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Ne s itch
Bush Backs Off
itten once by Israel's notori-
ously unpredictable political
ulture, the Bush administra-
tion is shying away from the
commitments it made to secure an
Israeli withdrawal from the Gan Strip.
On Tuesday, May 4, the United States
signed on to a statement by the
"Quartet" — the four-member alliance
guiding the faltering "road map" peace
plan — that drew back from President
Bush's historic recognition last month of
some Israeli claims in the West Bank
and his rejection of any "right of return"
for Palestinian refugees to their former
homes in Israel.
"No party should take unilateral
actions that seek to predetermine issues
that can only be resolved through nego-
tiation and agreement between the two
parties," said the statement, released in
New York after meetings of U.S.
Secretary of State Colin Powell and
counterparts from the United Nations,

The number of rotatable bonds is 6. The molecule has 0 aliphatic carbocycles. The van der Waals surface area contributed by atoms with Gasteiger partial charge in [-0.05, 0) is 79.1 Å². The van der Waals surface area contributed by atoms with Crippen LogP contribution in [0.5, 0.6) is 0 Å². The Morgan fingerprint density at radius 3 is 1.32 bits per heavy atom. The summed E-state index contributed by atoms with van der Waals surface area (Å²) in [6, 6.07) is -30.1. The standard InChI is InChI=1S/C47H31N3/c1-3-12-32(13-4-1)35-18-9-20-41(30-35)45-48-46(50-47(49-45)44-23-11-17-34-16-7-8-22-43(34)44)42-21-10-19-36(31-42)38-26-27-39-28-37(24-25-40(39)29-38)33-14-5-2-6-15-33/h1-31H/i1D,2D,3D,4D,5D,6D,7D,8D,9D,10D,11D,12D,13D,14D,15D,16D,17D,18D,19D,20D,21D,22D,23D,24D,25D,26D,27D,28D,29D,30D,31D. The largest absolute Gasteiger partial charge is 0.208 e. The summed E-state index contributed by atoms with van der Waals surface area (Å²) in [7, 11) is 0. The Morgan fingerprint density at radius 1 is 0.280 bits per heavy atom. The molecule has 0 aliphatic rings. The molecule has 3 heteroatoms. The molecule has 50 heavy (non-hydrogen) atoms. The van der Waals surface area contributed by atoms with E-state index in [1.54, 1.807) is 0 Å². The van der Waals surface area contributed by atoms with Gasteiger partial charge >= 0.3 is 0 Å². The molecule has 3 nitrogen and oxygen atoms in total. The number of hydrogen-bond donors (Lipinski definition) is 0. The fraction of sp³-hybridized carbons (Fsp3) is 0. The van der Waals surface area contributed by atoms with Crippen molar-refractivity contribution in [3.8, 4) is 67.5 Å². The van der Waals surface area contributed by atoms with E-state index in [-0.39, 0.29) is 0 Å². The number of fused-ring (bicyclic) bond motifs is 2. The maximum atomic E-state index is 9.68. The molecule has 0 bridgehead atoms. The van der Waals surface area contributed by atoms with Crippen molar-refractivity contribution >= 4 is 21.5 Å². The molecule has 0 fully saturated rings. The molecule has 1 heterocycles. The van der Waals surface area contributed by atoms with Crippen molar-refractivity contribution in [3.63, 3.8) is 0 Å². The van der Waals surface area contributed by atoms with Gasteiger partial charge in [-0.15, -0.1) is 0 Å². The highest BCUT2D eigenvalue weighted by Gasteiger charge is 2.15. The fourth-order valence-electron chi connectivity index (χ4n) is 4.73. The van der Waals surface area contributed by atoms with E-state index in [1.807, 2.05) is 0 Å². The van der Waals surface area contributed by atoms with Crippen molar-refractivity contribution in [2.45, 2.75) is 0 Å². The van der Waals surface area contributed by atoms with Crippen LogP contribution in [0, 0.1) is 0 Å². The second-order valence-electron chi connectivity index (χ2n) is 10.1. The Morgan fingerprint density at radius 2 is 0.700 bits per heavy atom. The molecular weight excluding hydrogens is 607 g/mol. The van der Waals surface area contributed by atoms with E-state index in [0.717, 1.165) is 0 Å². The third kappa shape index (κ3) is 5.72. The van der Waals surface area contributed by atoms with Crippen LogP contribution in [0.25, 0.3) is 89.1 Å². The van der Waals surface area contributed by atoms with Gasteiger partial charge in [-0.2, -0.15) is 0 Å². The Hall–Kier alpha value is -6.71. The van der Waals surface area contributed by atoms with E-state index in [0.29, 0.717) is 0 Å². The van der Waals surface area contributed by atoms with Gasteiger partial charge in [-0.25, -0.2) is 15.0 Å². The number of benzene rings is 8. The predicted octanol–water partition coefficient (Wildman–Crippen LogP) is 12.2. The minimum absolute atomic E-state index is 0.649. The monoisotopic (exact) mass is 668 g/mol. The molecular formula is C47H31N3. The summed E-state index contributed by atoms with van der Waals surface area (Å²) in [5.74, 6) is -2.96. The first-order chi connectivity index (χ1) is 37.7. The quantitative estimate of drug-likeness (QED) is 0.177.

European Union and Russia.
"Any final settlement on issues such as
borders and refugees must be mutually
agreed to by Israelis and Palestinians,"
the statement said.
Mutual agreement on borders and
refugees, and a mention in the statement
of a 2002 Saudi Arabian peace initiative,
effectively means a return to the "all-on-
the-table" status quo before the April
exchange of letters between Bush and
Israeli Prime Minister Ariel Sharon.
Administration officials suggested that
the overwhelming rejection of the plan
May 2 by Sharon's Likud Party left them
little choice. "We gave Sharon the letter
to shore him up politically back home,
and we're left holding the bag," one offi-
cial said. "It's not helpful."
It wasn't just the dramatic rejection in
the Likud referendum — by 60 percent
to 40 percent — that stunned the Bush
officials; they now question the wisdom
of Sharon, whom they had considered
an astute political player. "No one
knows why he didn't hold a nationwide
referendum instead of a Likud vote," the
The Bush administration made clear
its backtracking did not let Sharon off
the hook. Top White House staffers
rushed to call Sharon after the May 2
vote to confirm his commitment to
withdrawal. "The population of Israel by
and large appears to be supportive of the
Gaza withdrawal plan," the State
Department's Richard Boucher said.